How much do we really know about the world's wealthiest people?
We often think we understand the rich because we read tabloids and watch celebrities on TV, says Myles Little, a New York City-based photo editor who has put together a new collection of photographs on the richest 1 percent. But actually, most people know surprisingly little about the world's wealthiest.
For example, many people assume the world's top earners are movie stars or athletes — like boxer Floyd Mayweather, who ranked as the top-paid athlete with a respectable $300 million in 2015.
Yet the world's top hedge fund manager made far more last year than Mayweather. Ken Griffin, the founder of Chicago hedge fund Citadel, pocketed $1.3 billion last year, and is hardly a household name.
Little cites another example: One survey asked people around the world how much more they thought chief executives made than their workers. In the U.S., the median response was around 30 times more. But the survey respondents were off by a factor of 10 — it's actually 354 times more.
“We think we know wealth, and we don’t at all,” says Little.
Little is attempting to bridge this gap with a new photo collection, "1 percent: Privilege in a time of global inequality." The photographs are a fascinating glimpse into a global ecosystem of privilege that is both segregated from and reliant on the 99 percent. (Click on the photographs to enlarge them.)
The collection is unique in that it shows how the 1 percent are connected with the rest of us.
There is a long tradition of photography that celebrates wealth without showing any connection to the poor, Little points out. Photographer Slim Aarons showed a palatial and positive view of the good life in his images of the global elite from the 1950s to the 1970s. Before that, Queen Victoria’s personal photographer, Roger Fenton, took photographs that celebrated her and her family, and the power and the prestige of the throne.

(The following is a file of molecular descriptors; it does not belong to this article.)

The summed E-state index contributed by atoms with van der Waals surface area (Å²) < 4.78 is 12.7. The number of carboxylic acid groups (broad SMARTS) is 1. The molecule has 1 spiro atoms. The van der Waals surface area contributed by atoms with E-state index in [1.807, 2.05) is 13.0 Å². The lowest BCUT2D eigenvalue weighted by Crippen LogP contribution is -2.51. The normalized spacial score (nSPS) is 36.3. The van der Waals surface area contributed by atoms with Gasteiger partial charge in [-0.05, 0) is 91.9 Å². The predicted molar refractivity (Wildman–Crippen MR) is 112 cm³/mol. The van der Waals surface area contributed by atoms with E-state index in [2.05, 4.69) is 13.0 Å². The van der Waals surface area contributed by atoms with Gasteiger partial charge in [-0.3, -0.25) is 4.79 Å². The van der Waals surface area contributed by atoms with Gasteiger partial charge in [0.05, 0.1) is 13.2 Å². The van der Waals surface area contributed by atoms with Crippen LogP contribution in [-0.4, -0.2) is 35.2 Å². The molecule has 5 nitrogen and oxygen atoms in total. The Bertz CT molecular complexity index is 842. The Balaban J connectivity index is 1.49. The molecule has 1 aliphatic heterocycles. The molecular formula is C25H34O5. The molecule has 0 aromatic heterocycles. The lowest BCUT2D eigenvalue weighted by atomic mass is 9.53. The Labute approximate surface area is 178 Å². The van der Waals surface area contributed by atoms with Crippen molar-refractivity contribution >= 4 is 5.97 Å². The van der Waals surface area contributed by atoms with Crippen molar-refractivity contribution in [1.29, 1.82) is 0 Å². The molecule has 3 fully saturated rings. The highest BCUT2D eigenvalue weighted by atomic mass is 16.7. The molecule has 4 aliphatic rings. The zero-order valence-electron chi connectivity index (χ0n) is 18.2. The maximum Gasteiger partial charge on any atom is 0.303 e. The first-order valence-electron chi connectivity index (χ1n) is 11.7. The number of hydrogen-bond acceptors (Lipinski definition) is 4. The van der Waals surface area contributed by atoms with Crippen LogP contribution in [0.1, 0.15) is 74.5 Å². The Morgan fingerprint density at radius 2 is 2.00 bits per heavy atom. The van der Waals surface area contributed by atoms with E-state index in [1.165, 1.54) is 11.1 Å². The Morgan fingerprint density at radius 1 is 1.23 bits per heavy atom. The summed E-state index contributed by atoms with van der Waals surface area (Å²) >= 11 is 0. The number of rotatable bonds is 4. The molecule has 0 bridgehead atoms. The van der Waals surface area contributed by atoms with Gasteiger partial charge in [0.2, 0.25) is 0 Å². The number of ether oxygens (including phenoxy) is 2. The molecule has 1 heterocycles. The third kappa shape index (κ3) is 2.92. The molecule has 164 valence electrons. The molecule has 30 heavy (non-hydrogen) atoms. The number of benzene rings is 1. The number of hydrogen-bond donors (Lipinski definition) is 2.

There's also a rich tradition of photographing the poor — for example, the portraits of New York City tenement houses and factories by muckraking journalist Jacob Riis in the late 19th Century.
Yet the truth about poverty and wealth is much more muddied and complicated. "Elegance and degradation turn out to be neighbors," Geoff Dyer writes in one of the essays that accompanies the book.
“I see elegance to degradation cheek to jowl everyday in NYC where I live," Little says.
Little's photographs show how the worlds of the wealthy and the poor collide and depend on one another. In Guillaume Bonn’s photo above, maids tend a wealthy Kenyan household. In Christopher Anderson’s photo below, a street preacher delivers a sermon in front of the New York Stock Exchange. There is also a juxtaposition between, as well as within, photos, with, for example, a photograph of a luxurious opera in Monaco placed next to an image of a legless street cleaner.
Little conceived the collection as a reaction to a famous exhibition by photographer Edward Steichen for the Museum of Modern Art in the 1950s. Called "The Family of Man," the exhibition contained photographs of people from all over the world. Its manifesto was expressly political, aiming to "convey a message of peace in the midst of the Cold War."
“That show was trying to argue we’re all in this together, no matter where you’re from, whether you’re rich or poor …" says Little. "I find the thesis is a bit questionable at this stage in history. With skyrocketing inequality, I think it’s pretty clear that we’re not all in the same boat together.”
Even Little's process for assembling the photographs is a contrast to Steichen's. While Steichen exhibited a huge array of photos, Little intentionally limited the number of photographs, whittling down a pool of hundreds to only 30 to give the exhibit a refined feeling.
“I wanted this to feel as exclusive and undemocratic as wealth is these days,” he says.
Little also intentionally avoided a caricature of the wealthy, trying instead for reality and nuance. As Dyer writes, the photographs are "neither harrowing nor heroic." For example, Little includes a photograph of the New York City High Line, a project financed by wealthy philanthropists.
Little also strived for a calm and well-crafted aesthetic in order “to make the show feel posh,” he says. "I wanted to borrow the language of privilege and wealth by including beautiful photos, beautiful, precious objects, but I wanted to use that language to subvert wealth, and critique wealth and privilege.”
To do so, he stuck with medium-format photographs, the high-quality kind that are only produced by professional cameras. Ultimately, the show recalls the private collection of a wealthy patron, Little says.
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